Does PVC need to "bottom out" inside fitting.

Discussion in 'Shower & Bathtub Forum & Blog' started by NTM, Dec 18, 2020.

  1. NTM

    NTM New Member

    Joined:
    Dec 18, 2020
    Location:
    Illinois
    I primed and cemented PVC pipe and fitting (1.5 inch bathtub drain) according to manufacturer's instructions and then quickly pushed the pipe in as hard as I could with a quarter turn.

    However, as shown in the first picture, the PVC pipe went in about 1/2 inch and did not "bottom out" the full 3/4-ish depth of the fitting. The picture I took shows the inside of the fitting where there is a small ridge and a 1/4 inch purple ring.

    My worry is that the ridge will trap hair or debris that goes down the drain or that the drain is a weak connection.

    Do I need to buy a new drain piece and start over? If so, how do I get the PVC to "bottom out" inside the fitting?
    IMG_5401.jpg IMG_5402.jpg
     
  2. Sylvan

    Sylvan Still learning

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    Sep 23, 2004
    Occupation:
    plumbing - fire suppression - boiler inspector
    Location:
    New York
    Yes it has to " bottom out"
     
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  4. Tuttles Revenge

    Tuttles Revenge In the Trades

    Joined:
    Oct 15, 2014
    In order to get a good joint is in the prep. When you cut the pipe end you want it to be square. The end of the pipe should then be chamfered/beveled. In a fairly quick succession, you should prime the socket of the fitting and the portion of the pipe that will be socketed, and soon after add your cement/glue to both the fitting socket and the pipe. With both still wet, insert and twist at the same time. You may need to press the fitting down harder by placing either end on the ground and adding your body weight, tho generally for 1.5" that isn't needed.

    Since that is a unique fitting, you may want to recover it by removing the pipe from the fitting.. easier said than done, unless you have the right Reed Reemer tool commonly referred to as a Ram Bit.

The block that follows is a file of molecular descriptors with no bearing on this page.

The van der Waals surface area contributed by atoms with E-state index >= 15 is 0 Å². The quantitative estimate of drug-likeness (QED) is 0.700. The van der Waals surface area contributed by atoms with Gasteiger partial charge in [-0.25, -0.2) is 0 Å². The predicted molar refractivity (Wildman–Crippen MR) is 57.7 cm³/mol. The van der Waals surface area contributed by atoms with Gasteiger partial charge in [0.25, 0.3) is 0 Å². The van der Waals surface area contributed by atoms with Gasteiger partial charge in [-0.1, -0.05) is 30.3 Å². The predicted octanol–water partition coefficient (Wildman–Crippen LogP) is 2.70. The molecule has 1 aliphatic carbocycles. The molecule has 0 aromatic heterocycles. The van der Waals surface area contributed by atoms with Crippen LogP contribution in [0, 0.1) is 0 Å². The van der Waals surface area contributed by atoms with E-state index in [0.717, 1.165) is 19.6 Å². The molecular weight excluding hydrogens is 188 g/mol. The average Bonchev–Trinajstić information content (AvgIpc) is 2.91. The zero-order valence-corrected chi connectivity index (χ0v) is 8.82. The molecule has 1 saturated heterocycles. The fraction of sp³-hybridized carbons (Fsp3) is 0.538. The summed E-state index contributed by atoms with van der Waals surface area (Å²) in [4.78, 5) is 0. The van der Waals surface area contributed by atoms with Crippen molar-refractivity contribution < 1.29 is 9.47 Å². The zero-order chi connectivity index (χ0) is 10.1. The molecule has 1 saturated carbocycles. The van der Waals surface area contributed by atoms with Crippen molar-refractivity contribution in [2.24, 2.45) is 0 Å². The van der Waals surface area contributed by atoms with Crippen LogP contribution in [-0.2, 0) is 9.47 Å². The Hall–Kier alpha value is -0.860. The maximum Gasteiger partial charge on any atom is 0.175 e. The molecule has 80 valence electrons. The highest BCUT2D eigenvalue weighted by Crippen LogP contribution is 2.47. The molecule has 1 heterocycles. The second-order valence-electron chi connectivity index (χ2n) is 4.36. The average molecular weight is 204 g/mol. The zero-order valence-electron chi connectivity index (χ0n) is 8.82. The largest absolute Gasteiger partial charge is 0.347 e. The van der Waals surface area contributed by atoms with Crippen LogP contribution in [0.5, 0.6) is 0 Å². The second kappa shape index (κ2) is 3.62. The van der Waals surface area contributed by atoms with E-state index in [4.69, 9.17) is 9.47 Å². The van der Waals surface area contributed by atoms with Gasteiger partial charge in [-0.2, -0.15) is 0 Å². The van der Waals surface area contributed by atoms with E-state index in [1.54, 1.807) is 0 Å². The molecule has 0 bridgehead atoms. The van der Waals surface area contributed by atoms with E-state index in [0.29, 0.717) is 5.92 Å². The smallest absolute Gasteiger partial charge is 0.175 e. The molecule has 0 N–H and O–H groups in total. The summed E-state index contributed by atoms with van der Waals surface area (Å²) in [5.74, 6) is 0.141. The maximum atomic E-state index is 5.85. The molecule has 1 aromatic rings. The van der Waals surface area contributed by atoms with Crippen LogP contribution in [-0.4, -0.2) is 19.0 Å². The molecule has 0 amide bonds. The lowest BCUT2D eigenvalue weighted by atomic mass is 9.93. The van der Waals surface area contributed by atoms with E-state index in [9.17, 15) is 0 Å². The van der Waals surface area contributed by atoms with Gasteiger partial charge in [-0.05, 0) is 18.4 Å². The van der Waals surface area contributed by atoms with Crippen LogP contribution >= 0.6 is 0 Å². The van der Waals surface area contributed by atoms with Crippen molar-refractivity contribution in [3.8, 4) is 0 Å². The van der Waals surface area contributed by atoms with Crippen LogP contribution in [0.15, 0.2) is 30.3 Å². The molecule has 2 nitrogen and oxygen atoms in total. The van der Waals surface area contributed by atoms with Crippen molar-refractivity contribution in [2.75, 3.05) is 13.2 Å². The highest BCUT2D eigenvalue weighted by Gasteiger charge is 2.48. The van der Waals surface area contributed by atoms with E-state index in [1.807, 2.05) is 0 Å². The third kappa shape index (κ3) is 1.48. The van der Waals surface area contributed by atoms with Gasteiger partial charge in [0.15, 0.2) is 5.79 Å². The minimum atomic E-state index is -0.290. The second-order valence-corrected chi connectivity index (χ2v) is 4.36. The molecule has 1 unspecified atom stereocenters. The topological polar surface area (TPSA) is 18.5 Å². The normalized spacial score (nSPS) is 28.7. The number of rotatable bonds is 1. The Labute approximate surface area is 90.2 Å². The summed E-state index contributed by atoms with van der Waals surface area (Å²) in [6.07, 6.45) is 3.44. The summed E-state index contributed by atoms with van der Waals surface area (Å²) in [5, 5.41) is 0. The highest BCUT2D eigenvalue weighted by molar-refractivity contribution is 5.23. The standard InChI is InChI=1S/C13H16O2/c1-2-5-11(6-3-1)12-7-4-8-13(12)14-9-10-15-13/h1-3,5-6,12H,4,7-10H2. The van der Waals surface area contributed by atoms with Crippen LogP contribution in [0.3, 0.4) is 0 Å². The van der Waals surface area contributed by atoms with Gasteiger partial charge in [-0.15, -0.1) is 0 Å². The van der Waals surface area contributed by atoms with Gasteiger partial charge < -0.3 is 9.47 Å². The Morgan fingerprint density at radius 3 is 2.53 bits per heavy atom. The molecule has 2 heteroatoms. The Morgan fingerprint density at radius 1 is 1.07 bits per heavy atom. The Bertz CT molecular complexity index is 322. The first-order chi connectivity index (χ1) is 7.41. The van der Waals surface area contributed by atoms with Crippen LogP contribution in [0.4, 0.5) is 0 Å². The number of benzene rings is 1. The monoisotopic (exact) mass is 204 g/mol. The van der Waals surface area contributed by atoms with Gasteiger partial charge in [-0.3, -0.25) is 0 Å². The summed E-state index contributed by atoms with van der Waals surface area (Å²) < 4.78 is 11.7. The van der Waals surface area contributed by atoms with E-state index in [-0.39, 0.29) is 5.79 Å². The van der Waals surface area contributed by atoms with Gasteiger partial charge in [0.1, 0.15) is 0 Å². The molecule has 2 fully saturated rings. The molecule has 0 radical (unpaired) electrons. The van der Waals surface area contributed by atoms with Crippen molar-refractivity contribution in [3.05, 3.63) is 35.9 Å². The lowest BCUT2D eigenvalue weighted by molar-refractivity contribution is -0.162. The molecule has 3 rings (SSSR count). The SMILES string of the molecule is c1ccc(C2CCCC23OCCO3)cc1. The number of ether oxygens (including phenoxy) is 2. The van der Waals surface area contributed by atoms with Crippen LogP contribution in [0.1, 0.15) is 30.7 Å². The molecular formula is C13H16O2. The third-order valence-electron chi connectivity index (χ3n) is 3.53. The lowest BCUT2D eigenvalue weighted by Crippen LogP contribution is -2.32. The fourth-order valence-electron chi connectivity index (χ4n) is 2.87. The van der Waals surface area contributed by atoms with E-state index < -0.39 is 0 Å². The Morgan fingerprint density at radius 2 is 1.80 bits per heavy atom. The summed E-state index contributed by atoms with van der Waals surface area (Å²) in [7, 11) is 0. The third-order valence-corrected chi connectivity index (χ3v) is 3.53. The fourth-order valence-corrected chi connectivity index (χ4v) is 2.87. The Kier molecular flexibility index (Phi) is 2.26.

[​IMG]
     
    Last edited by a moderator: Jan 13, 2021
  5. Reach4

    Reach4 Well-Known Member

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    Location:
    IL
    I would leave it if it will hold a vacuum. Not sure how I would test for that. I am not a plumber or other pro.
     
  6. jadnashua

    jadnashua Retired Defense Industry Engineer xxx

    Joined:
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    Occupation:
    Retired Systems engineer for defense industry.
    Location:
    New England
    If your cement is getting old or you didn't keep the cap on tight, a lot of the solvents may have evaporated so that it doesn't melt the plastic enough to make it fit. A PVC joint is called a solvent welded joint. It melts the plastic, and once enough of the solvent evaporates, it locks things in place...You need a good coat on both the pipe and the fitting. Because the socket in the fitting is tapered, that does two things, helps to keep things centered, but also requires enough of the plastic to melt so it will fit in. The primer helps to soften the surface, and you need to apply the cement fairly quickly to finish it up. If you apply the primer, and wait too long, the surface will harden up again and you won't get the same effect. Most say make the joint within 5-minutes after applying the primer, and with minimal delay after applying the cement.
     
  7. WorthFlorida

    WorthFlorida The wife is still training me.

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  8. jadnashua

    jadnashua Retired Defense Industry Engineer xxx

    Joined:
    Sep 2, 2004
    Occupation:
    Retired Systems engineer for defense industry.
    Location:
    New England
    The solvents in the cement literally melt the plastic, making it possible to seat the pipe. Some of that melted plastic will get pushed up into the socket by the edge of the pipe and help round over that transition to the end. If your cement is old, it tends to get thicker, and will eventually harden or turn into a gel. At some point, there's not enough solvents in there to melt the plastic, and you will have a hard time trying to bottom it out. Also note that because the socket is tapered, until enough of the solvent has evaporated, if you don't hold things together, the pipe will try to back itself out of the socket. Depending on how much cement you use, that time can vary. If you go away to prepare say the next segment, when you go back, things may have moved and now, the solvent has evaporated, and it's locked there. Can be really annoying!

    WHen setting something like a toilet flange, sometimes, I'll just set a box of tile on top to hold it in place until it becomes firm and will stay there on its own.
     
  9. kevreh

    kevreh New Member

    Joined:
    Oct 17, 2018
    Location:
    Virginia
    I wouldn’t worry about it, as others mentioned the pipe has welded together.
     
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